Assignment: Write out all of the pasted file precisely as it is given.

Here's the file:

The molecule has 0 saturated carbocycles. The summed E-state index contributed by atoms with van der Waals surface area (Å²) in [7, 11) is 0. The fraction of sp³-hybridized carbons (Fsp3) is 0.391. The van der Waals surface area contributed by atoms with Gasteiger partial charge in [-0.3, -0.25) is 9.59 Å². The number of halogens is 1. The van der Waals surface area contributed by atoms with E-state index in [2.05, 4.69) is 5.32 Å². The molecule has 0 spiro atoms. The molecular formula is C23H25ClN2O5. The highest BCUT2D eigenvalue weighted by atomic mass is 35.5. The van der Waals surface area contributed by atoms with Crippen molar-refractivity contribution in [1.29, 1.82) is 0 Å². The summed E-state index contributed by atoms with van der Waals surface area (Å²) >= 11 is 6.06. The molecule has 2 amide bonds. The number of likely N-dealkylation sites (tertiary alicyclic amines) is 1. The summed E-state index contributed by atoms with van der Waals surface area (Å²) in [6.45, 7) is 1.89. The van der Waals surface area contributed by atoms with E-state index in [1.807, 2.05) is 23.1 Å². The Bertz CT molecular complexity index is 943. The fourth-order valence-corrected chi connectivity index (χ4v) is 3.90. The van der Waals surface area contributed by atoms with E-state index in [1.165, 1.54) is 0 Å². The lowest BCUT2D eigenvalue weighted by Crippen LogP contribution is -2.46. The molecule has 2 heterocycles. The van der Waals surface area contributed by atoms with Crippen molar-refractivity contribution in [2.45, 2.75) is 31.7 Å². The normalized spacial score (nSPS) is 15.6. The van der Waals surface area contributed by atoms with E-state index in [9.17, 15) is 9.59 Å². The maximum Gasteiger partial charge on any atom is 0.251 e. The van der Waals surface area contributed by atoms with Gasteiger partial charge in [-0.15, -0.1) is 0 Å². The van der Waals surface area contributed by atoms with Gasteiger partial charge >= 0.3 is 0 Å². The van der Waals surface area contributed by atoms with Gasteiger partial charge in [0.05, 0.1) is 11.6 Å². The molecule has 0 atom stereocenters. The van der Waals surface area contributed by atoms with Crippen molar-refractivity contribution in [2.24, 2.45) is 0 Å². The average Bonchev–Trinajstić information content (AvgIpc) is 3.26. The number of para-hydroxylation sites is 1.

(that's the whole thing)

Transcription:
The molecule has 0 saturated carbocycles. The summed E-state index contributed by atoms with van der Waals surface area (Å²) in [7, 11) is 0. The fraction of sp³-hybridized carbons (Fsp3) is 0.391. The van der Waals surface area contributed by atoms with Gasteiger partial charge in [-0.3, -0.25) is 9.59 Å². The number of halogens is 1. The van der Waals surface area contributed by atoms with E-state index in [2.05, 4.69) is 5.32 Å². The molecule has 0 spiro atoms. The molecular formula is C23H25ClN2O5. The highest BCUT2D eigenvalue weighted by atomic mass is 35.5. The van der Waals surface area contributed by atoms with Crippen molar-refractivity contribution in [1.29, 1.82) is 0 Å². The summed E-state index contributed by atoms with van der Waals surface area (Å²) >= 11 is 6.06. The molecule has 2 amide bonds. The number of likely N-dealkylation sites (tertiary alicyclic amines) is 1. The summed E-state index contributed by atoms with van der Waals surface area (Å²) in [6.45, 7) is 1.89. The van der Waals surface area contributed by atoms with E-state index in [1.807, 2.05) is 23.1 Å². The Bertz CT molecular complexity index is 943. The fourth-order valence-corrected chi connectivity index (χ4v) is 3.90. The van der Waals surface area contributed by atoms with E-state index in [1.165, 1.54) is 0 Å². The lowest BCUT2D eigenvalue weighted by Crippen LogP contribution is -2.46. The molecule has 2 heterocycles. The van der Waals surface area contributed by atoms with Crippen molar-refractivity contribution in [2.45, 2.75) is 31.7 Å². The normalized spacial score (nSPS) is 15.6. The van der Waals surface area contributed by atoms with E-state index in [9.17, 15) is 9.59 Å². The maximum Gasteiger partial charge on any atom is 0.251 e. The van der Waals surface area contributed by atoms with Gasteiger partial charge in [-0.15, -0.1) is 0 Å². The van der Waals surface area contributed by atoms with Gasteiger partial charge >= 0.3 is 0 Å². The van der Waals surface area contributed by atoms with Gasteiger partial charge in [0.05, 0.1) is 11.6 Å². The molecule has 0 atom stereocenters. The van der Waals surface area contributed by atoms with Crippen molar-refractivity contribution in [2.24, 2.45) is 0 Å². The average Bonchev–Trinajstić information content (AvgIpc) is 3.26. The number of para-hydroxylation sites is 1.